Whereis is an older utility- it’s functionality shows us of a time when a program not only had a man page, but also stored the source on the machine in question. That’s becoming more rare as programs like firefox come into play- firefox, for example, has no man page and doesn’t install the source (due to size issues).

Whereis locates the binary, man page and source of a given command on the current machine.

 $ whereis ls
ls: /bin/ls /usr/bin/ls /usr/X11R6/bin/ls /usr/bin/X11/ls 
/usr/share/man/man1/ls.1.gz /usr/share/man/man1p/ls.1p.gz

 $ ls -l /bin/ls /usr/bin/ls \
/usr/X11R6/bin/ls /usr/bin/X11/ls /usr/share/man/man1/ls.1.gz  \
/usr/share/man/man1p/ls.1p.gz
-rwxr-xr-x  1 root root 70708 Jan 24 15:53 /bin/ls
lrwxrwxrwx  1 root root     7 Jan 24 15:53 /usr/X11R6/bin/ls -> /bin/ls
lrwxrwxrwx  1 root root     7 Jan 24 15:53 /usr/bin/X11/ls -> /bin/ls
lrwxrwxrwx  1 root root     7 Jan 24 15:53 /usr/bin/ls -> /bin/ls
-rw-r--r--  1 root root  6403 Mar  6 10:52 /usr/share/man/man1/ls.1.gz
-rw-r--r--  1 root root  8070 Mar  6 10:52 /usr/share/man/man1p/ls.1p.gz

The flags are a little boring- you can limit your searches to binaries (-b), source (-s) or manuals (-m).

Something I found interesting is the capitalized versions of those flags states to only check the directories immediately listed after, but only when the last directory is followed by a -f flag.

$ whereis -m -M /usr/share/man/man1/ -f  ls
ls: /usr/share/man/man1//ls.1.gz

I’ve never seen anything like this before- a space-delimited option with a flag terminator. I’m sure other examples exist, I just can’t think of any. Normally you’d just use commas as seperators and follow it with a whitespace to terminate. The man page also states that due to an specific function it uses(chdir), make sure you use full, not relative paths.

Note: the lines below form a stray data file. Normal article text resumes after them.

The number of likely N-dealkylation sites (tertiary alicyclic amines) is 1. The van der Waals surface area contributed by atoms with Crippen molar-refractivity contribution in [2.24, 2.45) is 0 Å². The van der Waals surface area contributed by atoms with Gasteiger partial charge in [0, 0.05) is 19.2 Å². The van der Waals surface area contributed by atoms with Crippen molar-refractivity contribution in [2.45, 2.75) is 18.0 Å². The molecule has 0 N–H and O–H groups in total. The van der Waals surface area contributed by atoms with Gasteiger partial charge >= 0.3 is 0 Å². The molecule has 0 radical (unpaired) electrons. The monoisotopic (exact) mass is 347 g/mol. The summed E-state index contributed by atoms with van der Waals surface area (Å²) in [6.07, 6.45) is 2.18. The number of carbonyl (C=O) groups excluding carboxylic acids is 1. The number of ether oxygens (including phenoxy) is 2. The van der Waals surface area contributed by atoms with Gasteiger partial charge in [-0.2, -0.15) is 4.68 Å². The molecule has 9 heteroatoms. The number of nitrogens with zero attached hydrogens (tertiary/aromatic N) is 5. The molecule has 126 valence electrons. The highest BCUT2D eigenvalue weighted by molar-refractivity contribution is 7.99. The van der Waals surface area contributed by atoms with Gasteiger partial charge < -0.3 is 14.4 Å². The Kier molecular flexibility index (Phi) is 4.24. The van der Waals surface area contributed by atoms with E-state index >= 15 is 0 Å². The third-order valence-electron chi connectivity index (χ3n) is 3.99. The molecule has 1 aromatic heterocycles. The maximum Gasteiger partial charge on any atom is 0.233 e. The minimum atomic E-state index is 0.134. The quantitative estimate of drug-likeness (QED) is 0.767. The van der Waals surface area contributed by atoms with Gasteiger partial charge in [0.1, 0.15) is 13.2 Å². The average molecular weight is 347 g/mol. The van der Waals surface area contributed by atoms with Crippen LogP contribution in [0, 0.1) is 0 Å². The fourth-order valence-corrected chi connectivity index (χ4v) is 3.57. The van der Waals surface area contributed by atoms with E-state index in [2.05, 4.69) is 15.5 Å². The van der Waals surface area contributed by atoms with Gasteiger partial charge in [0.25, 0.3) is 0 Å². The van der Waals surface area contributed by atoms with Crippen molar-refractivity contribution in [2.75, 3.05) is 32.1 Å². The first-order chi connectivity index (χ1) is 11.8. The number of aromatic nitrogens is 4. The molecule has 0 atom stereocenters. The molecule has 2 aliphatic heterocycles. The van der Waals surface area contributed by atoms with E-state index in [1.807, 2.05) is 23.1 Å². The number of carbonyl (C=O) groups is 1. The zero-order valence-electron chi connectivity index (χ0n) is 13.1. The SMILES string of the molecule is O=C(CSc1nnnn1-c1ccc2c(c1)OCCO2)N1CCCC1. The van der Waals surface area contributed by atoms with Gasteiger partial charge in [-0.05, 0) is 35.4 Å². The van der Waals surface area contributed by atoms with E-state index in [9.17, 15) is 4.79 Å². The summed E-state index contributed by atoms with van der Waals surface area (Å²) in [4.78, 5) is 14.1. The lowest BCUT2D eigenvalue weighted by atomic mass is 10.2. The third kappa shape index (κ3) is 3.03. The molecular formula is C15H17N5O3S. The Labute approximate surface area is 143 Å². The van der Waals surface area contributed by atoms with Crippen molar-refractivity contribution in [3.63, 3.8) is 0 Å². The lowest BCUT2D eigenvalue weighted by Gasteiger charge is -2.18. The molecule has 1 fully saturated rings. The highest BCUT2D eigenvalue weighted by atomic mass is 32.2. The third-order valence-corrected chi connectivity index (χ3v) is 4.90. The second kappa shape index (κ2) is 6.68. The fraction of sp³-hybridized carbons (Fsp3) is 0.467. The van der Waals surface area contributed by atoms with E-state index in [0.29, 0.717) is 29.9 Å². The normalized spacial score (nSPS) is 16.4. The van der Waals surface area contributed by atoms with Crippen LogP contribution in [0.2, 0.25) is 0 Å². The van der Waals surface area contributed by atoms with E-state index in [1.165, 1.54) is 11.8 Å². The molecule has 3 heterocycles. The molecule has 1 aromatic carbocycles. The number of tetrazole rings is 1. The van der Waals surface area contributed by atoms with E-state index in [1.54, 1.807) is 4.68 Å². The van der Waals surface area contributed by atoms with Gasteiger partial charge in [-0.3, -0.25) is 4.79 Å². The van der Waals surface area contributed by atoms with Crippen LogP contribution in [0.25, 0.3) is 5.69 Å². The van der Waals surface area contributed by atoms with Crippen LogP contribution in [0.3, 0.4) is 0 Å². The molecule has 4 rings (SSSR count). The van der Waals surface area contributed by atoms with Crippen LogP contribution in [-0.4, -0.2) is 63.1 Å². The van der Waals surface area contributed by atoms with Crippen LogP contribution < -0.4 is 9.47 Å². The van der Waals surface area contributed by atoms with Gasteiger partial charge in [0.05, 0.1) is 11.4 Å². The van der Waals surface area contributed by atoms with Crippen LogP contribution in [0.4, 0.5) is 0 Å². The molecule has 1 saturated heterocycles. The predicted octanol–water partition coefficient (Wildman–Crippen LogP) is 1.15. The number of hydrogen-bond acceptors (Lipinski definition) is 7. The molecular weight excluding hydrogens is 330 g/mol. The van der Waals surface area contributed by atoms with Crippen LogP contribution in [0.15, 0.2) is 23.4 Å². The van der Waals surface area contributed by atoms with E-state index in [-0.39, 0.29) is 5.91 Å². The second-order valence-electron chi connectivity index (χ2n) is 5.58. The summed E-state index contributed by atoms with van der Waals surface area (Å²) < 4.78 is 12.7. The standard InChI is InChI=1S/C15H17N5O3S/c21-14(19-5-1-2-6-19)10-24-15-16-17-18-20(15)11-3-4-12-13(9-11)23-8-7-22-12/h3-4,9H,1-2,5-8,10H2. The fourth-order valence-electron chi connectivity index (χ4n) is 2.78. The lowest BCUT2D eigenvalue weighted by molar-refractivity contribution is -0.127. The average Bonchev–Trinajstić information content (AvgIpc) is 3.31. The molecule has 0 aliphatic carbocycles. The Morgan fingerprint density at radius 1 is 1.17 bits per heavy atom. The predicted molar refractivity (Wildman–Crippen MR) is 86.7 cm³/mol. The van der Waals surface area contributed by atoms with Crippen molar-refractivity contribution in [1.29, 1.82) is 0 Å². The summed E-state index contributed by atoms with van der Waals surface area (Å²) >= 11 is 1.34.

Honestly I was hoping whereis would have a little more meat to it. This is probably one of the more useless programs I’ve written about.

Useful Utility: chown

Since I covered chmod last week, I figured I should touch upon chown this week. chown is infinitely less complex than chmod because you don’t have to worry about actual permissions. chown is mainly used by root, but I suppose it could be used by others as well, although it will happen much less often.

chown can change the owner and group of a file or files.

Standard usage goes something like this

 $ chown morgajel:svngroup samplefile

You can check to make sure changes took by using

 $ ls -l samplefile

Much like chmod, you can use -c to show changes, -v for verbose and -f for quiet. There’s also the -R recursive flag, which works in a similar fashion, but it has several related flags that can be used in conjunction.

One interesting feature of chown is how it handles symbolic links when working recursively- the default behavior is not to traverse and just ignore them. If you use the -H in conjunction with -R, it will traverse the command line argument if it’s a symbolic link. In other words

 $ ls -l mywww
  lrwxrwxrwx  1 morgajel users 9 Mar  9 10:08 mywww -> /var/www
  $ chown bob   -R -H ~/mywww

will recursively change the files in /var/www, but not symbolic links located IN that location. This behavior differs from -L flag used in conjunction with -R, which will traverse ALL symbolic links encountered.

This can be useful to know if you need to change ownership of an entire directory structure and it’s full of symbolic links to other places.

One interesting flag I found is the conditional –from=user:group flag. It is appended to any other chown command and will only change the file if it meets the condition of having a particular user and/or group. This little tidbit could save you a couple lines of shell scripting down the road- I could see it being useful on rare occasions.

The last flag of interest is the –reference=file flag, where you can reference a file and use it’s user and group to set the target file without explictly stating it. Not incredibly useful, but interesting nonetheless.

Sort of a lame article, I know, but the midi stuff has been keeping me busy.

Useful Utility: chmod

Chmod is a utility used for changing permissions. It is fairly well known, and doesn’t have a lot of obscure flags, which makes it an odd choice for this series. I’m including it because it seems like the most logical way to touch on linux file permissions, which can be the bane of new linux user. Let me cover permissions first, then we’ll move on to chmod.